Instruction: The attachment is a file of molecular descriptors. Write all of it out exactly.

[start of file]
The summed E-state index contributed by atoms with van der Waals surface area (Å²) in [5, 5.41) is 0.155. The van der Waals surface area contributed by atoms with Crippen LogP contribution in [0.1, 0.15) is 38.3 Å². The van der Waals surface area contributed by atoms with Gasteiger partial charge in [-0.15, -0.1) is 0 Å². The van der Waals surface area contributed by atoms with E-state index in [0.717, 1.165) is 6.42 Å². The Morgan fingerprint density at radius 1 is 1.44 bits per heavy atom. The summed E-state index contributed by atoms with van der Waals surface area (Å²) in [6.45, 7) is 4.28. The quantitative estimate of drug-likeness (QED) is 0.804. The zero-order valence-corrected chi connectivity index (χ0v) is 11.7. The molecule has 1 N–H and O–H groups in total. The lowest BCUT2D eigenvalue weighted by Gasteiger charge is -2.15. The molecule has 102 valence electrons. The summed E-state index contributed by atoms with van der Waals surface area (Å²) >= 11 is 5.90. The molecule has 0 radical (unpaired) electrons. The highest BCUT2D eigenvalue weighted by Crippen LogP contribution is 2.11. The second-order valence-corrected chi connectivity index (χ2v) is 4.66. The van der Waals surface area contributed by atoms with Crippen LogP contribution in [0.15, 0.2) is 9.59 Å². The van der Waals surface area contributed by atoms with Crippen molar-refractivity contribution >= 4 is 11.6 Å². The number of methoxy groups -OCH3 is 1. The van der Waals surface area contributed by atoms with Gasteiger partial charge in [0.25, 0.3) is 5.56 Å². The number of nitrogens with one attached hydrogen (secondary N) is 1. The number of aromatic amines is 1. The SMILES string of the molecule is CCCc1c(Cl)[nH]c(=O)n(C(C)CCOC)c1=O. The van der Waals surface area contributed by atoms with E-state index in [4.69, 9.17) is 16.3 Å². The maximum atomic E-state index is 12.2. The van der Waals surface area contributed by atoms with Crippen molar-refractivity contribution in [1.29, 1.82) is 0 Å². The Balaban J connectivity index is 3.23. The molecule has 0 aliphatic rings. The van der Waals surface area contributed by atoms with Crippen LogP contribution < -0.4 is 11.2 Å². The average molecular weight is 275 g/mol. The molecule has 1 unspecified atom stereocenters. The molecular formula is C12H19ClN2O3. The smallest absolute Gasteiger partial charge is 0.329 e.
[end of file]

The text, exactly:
The summed E-state index contributed by atoms with van der Waals surface area (Å²) in [5, 5.41) is 0.155. The van der Waals surface area contributed by atoms with Crippen LogP contribution in [0.1, 0.15) is 38.3 Å². The van der Waals surface area contributed by atoms with Gasteiger partial charge in [-0.15, -0.1) is 0 Å². The van der Waals surface area contributed by atoms with E-state index in [0.717, 1.165) is 6.42 Å². The Morgan fingerprint density at radius 1 is 1.44 bits per heavy atom. The summed E-state index contributed by atoms with van der Waals surface area (Å²) in [6.45, 7) is 4.28. The quantitative estimate of drug-likeness (QED) is 0.804. The zero-order valence-corrected chi connectivity index (χ0v) is 11.7. The molecule has 1 N–H and O–H groups in total. The lowest BCUT2D eigenvalue weighted by Gasteiger charge is -2.15. The molecule has 102 valence electrons. The summed E-state index contributed by atoms with van der Waals surface area (Å²) >= 11 is 5.90. The molecule has 0 radical (unpaired) electrons. The highest BCUT2D eigenvalue weighted by Crippen LogP contribution is 2.11. The second-order valence-corrected chi connectivity index (χ2v) is 4.66. The van der Waals surface area contributed by atoms with Crippen LogP contribution in [0.15, 0.2) is 9.59 Å². The van der Waals surface area contributed by atoms with Crippen molar-refractivity contribution >= 4 is 11.6 Å². The number of methoxy groups -OCH3 is 1. The van der Waals surface area contributed by atoms with Gasteiger partial charge in [0.25, 0.3) is 5.56 Å². The number of nitrogens with one attached hydrogen (secondary N) is 1. The number of aromatic amines is 1. The SMILES string of the molecule is CCCc1c(Cl)[nH]c(=O)n(C(C)CCOC)c1=O. The van der Waals surface area contributed by atoms with E-state index in [4.69, 9.17) is 16.3 Å². The maximum atomic E-state index is 12.2. The van der Waals surface area contributed by atoms with Crippen molar-refractivity contribution in [1.29, 1.82) is 0 Å². The Balaban J connectivity index is 3.23. The molecule has 0 aliphatic rings. The van der Waals surface area contributed by atoms with Crippen LogP contribution < -0.4 is 11.2 Å². The average molecular weight is 275 g/mol. The molecule has 1 unspecified atom stereocenters. The molecular formula is C12H19ClN2O3. The smallest absolute Gasteiger partial charge is 0.329 e.